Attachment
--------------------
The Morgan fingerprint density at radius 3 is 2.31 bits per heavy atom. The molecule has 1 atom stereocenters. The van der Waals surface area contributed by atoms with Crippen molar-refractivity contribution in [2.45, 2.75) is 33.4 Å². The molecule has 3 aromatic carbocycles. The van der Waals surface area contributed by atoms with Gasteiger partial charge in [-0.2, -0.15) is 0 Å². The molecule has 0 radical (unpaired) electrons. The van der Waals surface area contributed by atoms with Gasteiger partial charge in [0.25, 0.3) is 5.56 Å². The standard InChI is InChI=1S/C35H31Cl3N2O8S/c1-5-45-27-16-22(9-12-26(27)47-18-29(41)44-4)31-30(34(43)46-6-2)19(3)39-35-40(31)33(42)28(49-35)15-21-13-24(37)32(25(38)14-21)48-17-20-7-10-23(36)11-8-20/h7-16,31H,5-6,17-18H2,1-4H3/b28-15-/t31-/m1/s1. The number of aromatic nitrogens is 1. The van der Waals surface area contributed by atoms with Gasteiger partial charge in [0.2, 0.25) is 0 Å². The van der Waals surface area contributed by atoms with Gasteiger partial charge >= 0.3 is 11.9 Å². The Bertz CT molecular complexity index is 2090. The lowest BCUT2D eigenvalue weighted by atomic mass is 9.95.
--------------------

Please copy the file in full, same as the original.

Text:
The Morgan fingerprint density at radius 3 is 2.31 bits per heavy atom. The molecule has 1 atom stereocenters. The van der Waals surface area contributed by atoms with Crippen molar-refractivity contribution in [2.45, 2.75) is 33.4 Å². The molecule has 3 aromatic carbocycles. The van der Waals surface area contributed by atoms with Gasteiger partial charge in [-0.2, -0.15) is 0 Å². The molecule has 0 radical (unpaired) electrons. The van der Waals surface area contributed by atoms with Gasteiger partial charge in [0.25, 0.3) is 5.56 Å². The standard InChI is InChI=1S/C35H31Cl3N2O8S/c1-5-45-27-16-22(9-12-26(27)47-18-29(41)44-4)31-30(34(43)46-6-2)19(3)39-35-40(31)33(42)28(49-35)15-21-13-24(37)32(25(38)14-21)48-17-20-7-10-23(36)11-8-20/h7-16,31H,5-6,17-18H2,1-4H3/b28-15-/t31-/m1/s1. The number of aromatic nitrogens is 1. The van der Waals surface area contributed by atoms with Gasteiger partial charge in [0.2, 0.25) is 0 Å². The van der Waals surface area contributed by atoms with Gasteiger partial charge >= 0.3 is 11.9 Å². The Bertz CT molecular complexity index is 2090. The lowest BCUT2D eigenvalue weighted by atomic mass is 9.95.